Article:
This involves filling a tooth extraction socket with bone, generally at the time of the extraction.  It is generally only needed if you are planning an implant in the same spot, as it preserves more bone to anchor the implant.  Occasionally it’s indicated to preserve the shape of the gums for a front bridge.  The bone comes from cadavers (dead people), and a few people have religious objections to this.  The bone is dried, ground into small granules, and sterilized.  The clinical procedure involves collecting about a half teaspoon of blood from the extraction site, mixing it with the bone granules, and packing it into the socket.  In some cases, for example chronically abscessed teeth, the socket is too badly damaged, and a “membrane” is placed to contain the bone (there is an additional charge for this).  You will notice occasional bits of grit in your mouth for a couple of weeks as loose bits of graft fall out.  At 6 weeks, we take an X-ray to verify the bone fill, and at 4 months the socket is ready for an implant.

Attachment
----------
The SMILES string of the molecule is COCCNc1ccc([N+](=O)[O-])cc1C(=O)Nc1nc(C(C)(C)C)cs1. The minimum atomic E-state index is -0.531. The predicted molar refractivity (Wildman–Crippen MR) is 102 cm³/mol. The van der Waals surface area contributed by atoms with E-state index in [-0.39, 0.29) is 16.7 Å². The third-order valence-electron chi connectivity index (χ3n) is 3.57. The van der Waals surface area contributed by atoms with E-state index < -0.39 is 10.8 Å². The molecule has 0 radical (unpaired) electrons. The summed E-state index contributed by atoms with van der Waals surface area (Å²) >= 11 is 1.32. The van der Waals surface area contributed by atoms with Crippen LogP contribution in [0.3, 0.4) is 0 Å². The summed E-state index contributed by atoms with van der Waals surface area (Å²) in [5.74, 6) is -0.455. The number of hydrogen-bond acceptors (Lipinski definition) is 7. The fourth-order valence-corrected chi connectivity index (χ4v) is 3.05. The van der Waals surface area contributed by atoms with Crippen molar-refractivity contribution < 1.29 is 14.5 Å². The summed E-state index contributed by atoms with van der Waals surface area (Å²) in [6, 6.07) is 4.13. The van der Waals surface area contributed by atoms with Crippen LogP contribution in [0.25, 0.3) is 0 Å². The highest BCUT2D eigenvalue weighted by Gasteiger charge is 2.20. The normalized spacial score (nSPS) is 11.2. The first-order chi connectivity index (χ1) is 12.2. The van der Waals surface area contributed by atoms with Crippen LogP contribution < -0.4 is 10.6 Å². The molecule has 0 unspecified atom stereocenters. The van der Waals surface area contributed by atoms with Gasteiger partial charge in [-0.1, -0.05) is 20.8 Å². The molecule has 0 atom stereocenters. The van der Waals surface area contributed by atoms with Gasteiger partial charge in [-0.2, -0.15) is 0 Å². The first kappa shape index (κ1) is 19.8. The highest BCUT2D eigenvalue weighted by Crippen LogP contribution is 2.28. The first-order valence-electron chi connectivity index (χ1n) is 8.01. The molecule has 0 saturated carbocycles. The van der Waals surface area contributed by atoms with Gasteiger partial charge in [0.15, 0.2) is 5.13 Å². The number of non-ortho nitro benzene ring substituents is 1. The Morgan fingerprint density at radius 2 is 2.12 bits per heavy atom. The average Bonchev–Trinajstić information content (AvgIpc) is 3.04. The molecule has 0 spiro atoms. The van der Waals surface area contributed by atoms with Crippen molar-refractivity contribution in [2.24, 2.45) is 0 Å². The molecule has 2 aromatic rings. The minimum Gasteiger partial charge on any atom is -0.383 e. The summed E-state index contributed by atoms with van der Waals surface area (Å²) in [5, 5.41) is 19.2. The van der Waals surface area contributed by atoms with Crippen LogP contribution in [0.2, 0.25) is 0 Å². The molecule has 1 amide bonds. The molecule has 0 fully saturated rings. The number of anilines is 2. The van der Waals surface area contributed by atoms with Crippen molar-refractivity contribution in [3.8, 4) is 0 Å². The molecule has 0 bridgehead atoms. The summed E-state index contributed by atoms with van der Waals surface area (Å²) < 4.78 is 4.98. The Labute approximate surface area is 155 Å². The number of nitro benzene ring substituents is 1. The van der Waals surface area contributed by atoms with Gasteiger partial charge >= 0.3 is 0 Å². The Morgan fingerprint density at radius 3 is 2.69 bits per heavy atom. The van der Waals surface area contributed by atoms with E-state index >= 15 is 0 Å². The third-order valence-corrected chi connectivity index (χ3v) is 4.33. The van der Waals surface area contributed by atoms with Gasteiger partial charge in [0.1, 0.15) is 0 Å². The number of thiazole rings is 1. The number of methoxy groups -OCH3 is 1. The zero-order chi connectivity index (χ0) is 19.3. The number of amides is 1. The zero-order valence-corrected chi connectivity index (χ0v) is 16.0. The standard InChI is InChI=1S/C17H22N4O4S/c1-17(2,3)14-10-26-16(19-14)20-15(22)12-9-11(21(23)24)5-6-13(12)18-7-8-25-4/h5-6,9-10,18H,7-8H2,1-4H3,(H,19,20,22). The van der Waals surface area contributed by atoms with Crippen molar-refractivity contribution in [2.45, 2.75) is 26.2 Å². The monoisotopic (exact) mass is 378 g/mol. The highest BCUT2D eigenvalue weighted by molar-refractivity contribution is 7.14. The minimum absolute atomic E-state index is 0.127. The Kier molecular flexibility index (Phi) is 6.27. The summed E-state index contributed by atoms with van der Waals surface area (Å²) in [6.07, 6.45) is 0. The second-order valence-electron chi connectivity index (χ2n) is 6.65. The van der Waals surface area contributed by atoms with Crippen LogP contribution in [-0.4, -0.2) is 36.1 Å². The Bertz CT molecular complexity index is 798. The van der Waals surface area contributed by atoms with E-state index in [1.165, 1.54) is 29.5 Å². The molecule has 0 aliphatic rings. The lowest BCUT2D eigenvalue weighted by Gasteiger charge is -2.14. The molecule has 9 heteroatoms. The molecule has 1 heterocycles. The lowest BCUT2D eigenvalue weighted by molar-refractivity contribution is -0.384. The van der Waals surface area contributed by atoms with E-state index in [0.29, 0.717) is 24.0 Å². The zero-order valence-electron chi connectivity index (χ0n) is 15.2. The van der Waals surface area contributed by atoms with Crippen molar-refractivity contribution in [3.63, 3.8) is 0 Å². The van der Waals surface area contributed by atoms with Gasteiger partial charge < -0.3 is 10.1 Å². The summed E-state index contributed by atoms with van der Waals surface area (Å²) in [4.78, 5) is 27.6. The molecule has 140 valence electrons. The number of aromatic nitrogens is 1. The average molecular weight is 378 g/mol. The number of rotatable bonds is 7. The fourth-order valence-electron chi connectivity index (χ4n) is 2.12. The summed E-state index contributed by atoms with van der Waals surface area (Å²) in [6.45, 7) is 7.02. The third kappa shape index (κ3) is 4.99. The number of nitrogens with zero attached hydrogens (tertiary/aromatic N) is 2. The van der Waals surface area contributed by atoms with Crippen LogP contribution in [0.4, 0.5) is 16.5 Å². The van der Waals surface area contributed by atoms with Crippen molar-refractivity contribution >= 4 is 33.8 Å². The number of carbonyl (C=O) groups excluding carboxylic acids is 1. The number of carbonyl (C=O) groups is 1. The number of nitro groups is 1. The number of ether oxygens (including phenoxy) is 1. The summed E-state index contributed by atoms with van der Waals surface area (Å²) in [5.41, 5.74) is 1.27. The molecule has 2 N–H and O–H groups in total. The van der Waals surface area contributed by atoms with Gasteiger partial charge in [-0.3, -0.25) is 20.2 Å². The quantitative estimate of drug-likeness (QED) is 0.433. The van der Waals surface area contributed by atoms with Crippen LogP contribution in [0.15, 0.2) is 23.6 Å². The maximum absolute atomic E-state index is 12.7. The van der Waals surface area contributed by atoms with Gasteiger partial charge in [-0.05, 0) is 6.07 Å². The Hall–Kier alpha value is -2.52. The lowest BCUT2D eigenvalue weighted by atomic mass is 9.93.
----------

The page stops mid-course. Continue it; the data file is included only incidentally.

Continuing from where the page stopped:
If there are no plans for an implant, a graft is usually not worth the money (it costs around $300 as of 2015, whereas the extraction is $250).  If you’re not sure if you might want an implant, but think you might, we advise doing the graft to keep your options open.  In favorable cases, with a wide ridge and easy extraction, we may advise you that it’s not worth the added expense.  The need for membrane placement ($300) is unfortunately frequently not obvious until the surgery is in progress, and we discover the extraction area is badly damaged.